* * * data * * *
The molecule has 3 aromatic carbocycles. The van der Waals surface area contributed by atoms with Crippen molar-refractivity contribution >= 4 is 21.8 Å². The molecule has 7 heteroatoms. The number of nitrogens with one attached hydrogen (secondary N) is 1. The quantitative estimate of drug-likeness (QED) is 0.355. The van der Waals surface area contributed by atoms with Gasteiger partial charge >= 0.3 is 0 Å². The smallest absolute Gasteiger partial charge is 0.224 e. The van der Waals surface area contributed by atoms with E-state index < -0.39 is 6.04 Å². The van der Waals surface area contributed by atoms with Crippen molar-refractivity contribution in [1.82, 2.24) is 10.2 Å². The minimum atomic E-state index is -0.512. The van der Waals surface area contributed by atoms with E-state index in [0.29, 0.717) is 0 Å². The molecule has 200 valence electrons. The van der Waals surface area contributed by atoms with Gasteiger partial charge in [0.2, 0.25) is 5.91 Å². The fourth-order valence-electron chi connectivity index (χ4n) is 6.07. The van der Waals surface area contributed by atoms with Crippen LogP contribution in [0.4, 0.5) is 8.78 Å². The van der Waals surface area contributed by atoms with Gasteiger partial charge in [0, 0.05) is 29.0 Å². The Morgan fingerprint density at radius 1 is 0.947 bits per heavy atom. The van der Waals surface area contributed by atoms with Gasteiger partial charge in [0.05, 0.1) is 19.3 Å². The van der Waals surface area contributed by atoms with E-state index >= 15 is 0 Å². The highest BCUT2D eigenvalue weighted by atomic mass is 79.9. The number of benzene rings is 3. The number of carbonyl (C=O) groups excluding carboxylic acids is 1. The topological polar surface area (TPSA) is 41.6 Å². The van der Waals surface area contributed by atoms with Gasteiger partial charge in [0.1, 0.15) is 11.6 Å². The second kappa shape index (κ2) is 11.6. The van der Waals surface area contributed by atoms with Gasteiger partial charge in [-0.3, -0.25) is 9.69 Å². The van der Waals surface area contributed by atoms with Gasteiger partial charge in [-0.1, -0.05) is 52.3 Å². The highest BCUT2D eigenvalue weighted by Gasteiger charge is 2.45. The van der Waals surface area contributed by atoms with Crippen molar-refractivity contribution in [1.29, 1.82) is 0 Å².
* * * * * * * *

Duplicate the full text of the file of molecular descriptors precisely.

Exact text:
The molecule has 3 aromatic carbocycles. The van der Waals surface area contributed by atoms with Crippen molar-refractivity contribution >= 4 is 21.8 Å². The molecule has 7 heteroatoms. The number of nitrogens with one attached hydrogen (secondary N) is 1. The quantitative estimate of drug-likeness (QED) is 0.355. The van der Waals surface area contributed by atoms with Gasteiger partial charge >= 0.3 is 0 Å². The smallest absolute Gasteiger partial charge is 0.224 e. The van der Waals surface area contributed by atoms with E-state index < -0.39 is 6.04 Å². The van der Waals surface area contributed by atoms with Crippen molar-refractivity contribution in [1.82, 2.24) is 10.2 Å². The minimum atomic E-state index is -0.512. The van der Waals surface area contributed by atoms with E-state index in [0.29, 0.717) is 0 Å². The molecule has 200 valence electrons. The van der Waals surface area contributed by atoms with Gasteiger partial charge in [0.2, 0.25) is 5.91 Å². The fourth-order valence-electron chi connectivity index (χ4n) is 6.07. The van der Waals surface area contributed by atoms with Crippen LogP contribution in [0.4, 0.5) is 8.78 Å². The van der Waals surface area contributed by atoms with Gasteiger partial charge in [0, 0.05) is 29.0 Å². The Morgan fingerprint density at radius 1 is 0.947 bits per heavy atom. The van der Waals surface area contributed by atoms with Gasteiger partial charge in [0.05, 0.1) is 19.3 Å². The van der Waals surface area contributed by atoms with E-state index >= 15 is 0 Å². The highest BCUT2D eigenvalue weighted by atomic mass is 79.9. The number of benzene rings is 3. The number of carbonyl (C=O) groups excluding carboxylic acids is 1. The topological polar surface area (TPSA) is 41.6 Å². The van der Waals surface area contributed by atoms with Gasteiger partial charge in [0.1, 0.15) is 11.6 Å². The second kappa shape index (κ2) is 11.6. The van der Waals surface area contributed by atoms with Gasteiger partial charge in [-0.3, -0.25) is 9.69 Å². The van der Waals surface area contributed by atoms with Gasteiger partial charge in [-0.1, -0.05) is 52.3 Å². The highest BCUT2D eigenvalue weighted by Gasteiger charge is 2.45. The van der Waals surface area contributed by atoms with Crippen molar-refractivity contribution in [1.29, 1.82) is 0 Å².